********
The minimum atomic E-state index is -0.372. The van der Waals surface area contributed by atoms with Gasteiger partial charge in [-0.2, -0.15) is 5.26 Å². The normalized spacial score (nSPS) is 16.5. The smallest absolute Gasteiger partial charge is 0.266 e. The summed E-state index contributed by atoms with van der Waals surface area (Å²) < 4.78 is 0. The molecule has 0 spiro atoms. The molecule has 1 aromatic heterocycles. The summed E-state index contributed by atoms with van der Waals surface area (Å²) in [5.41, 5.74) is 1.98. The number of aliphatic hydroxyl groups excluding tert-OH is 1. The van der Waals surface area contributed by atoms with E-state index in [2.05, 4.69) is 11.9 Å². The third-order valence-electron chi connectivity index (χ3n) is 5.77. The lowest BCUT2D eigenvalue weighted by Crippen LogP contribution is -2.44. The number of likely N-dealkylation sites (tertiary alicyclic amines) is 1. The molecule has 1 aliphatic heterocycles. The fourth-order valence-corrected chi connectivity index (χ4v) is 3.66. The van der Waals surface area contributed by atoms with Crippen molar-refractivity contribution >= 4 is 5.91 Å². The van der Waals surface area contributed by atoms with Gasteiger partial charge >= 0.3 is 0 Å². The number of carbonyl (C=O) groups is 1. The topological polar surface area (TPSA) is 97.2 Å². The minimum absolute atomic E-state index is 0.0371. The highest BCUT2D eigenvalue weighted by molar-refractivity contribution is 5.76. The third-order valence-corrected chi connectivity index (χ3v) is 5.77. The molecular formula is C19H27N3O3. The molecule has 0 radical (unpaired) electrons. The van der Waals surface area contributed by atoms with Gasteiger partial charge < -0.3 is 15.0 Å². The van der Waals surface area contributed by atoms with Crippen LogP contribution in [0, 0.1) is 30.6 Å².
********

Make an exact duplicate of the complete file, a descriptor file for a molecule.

The minimum atomic E-state index is -0.372. The van der Waals surface area contributed by atoms with Gasteiger partial charge in [-0.2, -0.15) is 5.26 Å². The normalized spacial score (nSPS) is 16.5. The smallest absolute Gasteiger partial charge is 0.266 e. The summed E-state index contributed by atoms with van der Waals surface area (Å²) < 4.78 is 0. The molecule has 0 spiro atoms. The molecule has 1 aromatic heterocycles. The summed E-state index contributed by atoms with van der Waals surface area (Å²) in [5.41, 5.74) is 1.98. The number of aliphatic hydroxyl groups excluding tert-OH is 1. The van der Waals surface area contributed by atoms with E-state index in [2.05, 4.69) is 11.9 Å². The third-order valence-electron chi connectivity index (χ3n) is 5.77. The lowest BCUT2D eigenvalue weighted by Crippen LogP contribution is -2.44. The number of likely N-dealkylation sites (tertiary alicyclic amines) is 1. The molecule has 1 aliphatic heterocycles. The fourth-order valence-corrected chi connectivity index (χ4v) is 3.66. The van der Waals surface area contributed by atoms with Crippen molar-refractivity contribution >= 4 is 5.91 Å². The van der Waals surface area contributed by atoms with Gasteiger partial charge >= 0.3 is 0 Å². The number of carbonyl (C=O) groups is 1. The topological polar surface area (TPSA) is 97.2 Å². The minimum absolute atomic E-state index is 0.0371. The highest BCUT2D eigenvalue weighted by molar-refractivity contribution is 5.76. The third-order valence-corrected chi connectivity index (χ3v) is 5.77. The molecular formula is C19H27N3O3. The molecule has 0 radical (unpaired) electrons. The van der Waals surface area contributed by atoms with Gasteiger partial charge < -0.3 is 15.0 Å². The van der Waals surface area contributed by atoms with Crippen LogP contribution in [0, 0.1) is 30.6 Å².